How do I Create the Handling Balance that is Best for Me?

Obviously, TLLTD and body roll will both be affected by changes to springs and anti-sway bars. So understanding the effects of multiple changes can get confusing. Fortunately, knowledgeable tuners (such as SPS) have access to basic chassis dynamic calculation software that allows the simulation of various spring and sway bar configurations upon the Saturn chassis.

One of the things that we have learned through experience – and through simulation – is that the installation of a stiffer front sway bar may not be best for many situations. One reason for this is that while the use of a stiffer front bar effectively further reduces body roll, it also increases front TLLTD, inducing more understeer. It also can reduce front traction while accelerating and turning – already a problem thanks to a lack of a limited slip differential. For these reasons, at team scR we run a STOCK front anti-sway bar…a fact that seems to contradict the cornering power of our car until you understand the relationships above.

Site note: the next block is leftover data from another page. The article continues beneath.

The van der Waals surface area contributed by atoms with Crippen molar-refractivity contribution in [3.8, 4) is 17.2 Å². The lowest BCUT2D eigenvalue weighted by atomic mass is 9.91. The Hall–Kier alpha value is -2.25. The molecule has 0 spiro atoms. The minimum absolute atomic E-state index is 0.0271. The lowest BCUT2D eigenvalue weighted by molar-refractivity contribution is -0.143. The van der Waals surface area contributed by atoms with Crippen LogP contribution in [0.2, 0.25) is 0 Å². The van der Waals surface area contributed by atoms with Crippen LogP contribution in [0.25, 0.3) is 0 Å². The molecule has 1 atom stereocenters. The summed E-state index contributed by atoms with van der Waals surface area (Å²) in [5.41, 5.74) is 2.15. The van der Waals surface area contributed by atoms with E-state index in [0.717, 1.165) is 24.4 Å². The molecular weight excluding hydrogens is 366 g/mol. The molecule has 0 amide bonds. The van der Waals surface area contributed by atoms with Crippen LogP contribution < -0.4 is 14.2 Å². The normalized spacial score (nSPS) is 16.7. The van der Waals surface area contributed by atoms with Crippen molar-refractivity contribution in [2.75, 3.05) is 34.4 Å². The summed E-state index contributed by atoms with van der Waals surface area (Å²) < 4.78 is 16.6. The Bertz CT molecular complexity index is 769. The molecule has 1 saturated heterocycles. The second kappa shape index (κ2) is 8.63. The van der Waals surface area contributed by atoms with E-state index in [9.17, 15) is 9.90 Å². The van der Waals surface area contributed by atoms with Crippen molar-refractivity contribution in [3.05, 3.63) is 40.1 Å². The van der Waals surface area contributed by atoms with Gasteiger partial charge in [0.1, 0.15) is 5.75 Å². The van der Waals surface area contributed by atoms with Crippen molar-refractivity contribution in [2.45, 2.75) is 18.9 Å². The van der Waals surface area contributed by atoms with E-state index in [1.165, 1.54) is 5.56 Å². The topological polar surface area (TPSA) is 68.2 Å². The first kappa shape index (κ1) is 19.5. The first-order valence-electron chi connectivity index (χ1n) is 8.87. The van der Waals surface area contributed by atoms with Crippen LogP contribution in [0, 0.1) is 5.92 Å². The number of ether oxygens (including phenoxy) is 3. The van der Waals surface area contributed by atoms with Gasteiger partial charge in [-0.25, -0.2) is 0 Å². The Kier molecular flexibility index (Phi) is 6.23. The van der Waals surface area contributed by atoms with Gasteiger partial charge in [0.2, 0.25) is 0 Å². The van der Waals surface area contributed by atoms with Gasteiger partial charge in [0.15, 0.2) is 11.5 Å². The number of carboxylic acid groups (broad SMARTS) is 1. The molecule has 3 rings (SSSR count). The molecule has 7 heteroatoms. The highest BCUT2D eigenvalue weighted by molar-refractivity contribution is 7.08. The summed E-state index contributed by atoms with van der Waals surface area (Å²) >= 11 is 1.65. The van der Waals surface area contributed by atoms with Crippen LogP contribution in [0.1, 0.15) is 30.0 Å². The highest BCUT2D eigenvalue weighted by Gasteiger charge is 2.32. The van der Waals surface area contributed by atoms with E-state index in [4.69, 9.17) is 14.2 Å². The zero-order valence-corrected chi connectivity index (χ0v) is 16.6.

A few calculations showing the effects of anti-sway bars changes upon a Saturn SC2 with stock springs is shown below. (Roll Gain measures degrees of body roll per g of cornering load. Lower numbers represent less body roll.)

Anti-Sway Bar Roll Gain (deg/g)
% Front TLLTD
Stock front, stock rear 4.5
63.4
Stock front, 16.5mm rear
4.2
59.7
25mm solid front, 16.5mm rear
3.97
62.1
Stock front, 16.5mm rear adj. set on hardest setting
4.06
58.0

Summary

Hopefully this information will allow you take the next steps toward transforming your daily driver in to a canyon-carving g-machine. Small, well planned steps might just take you to the finish line faster than you thought possible…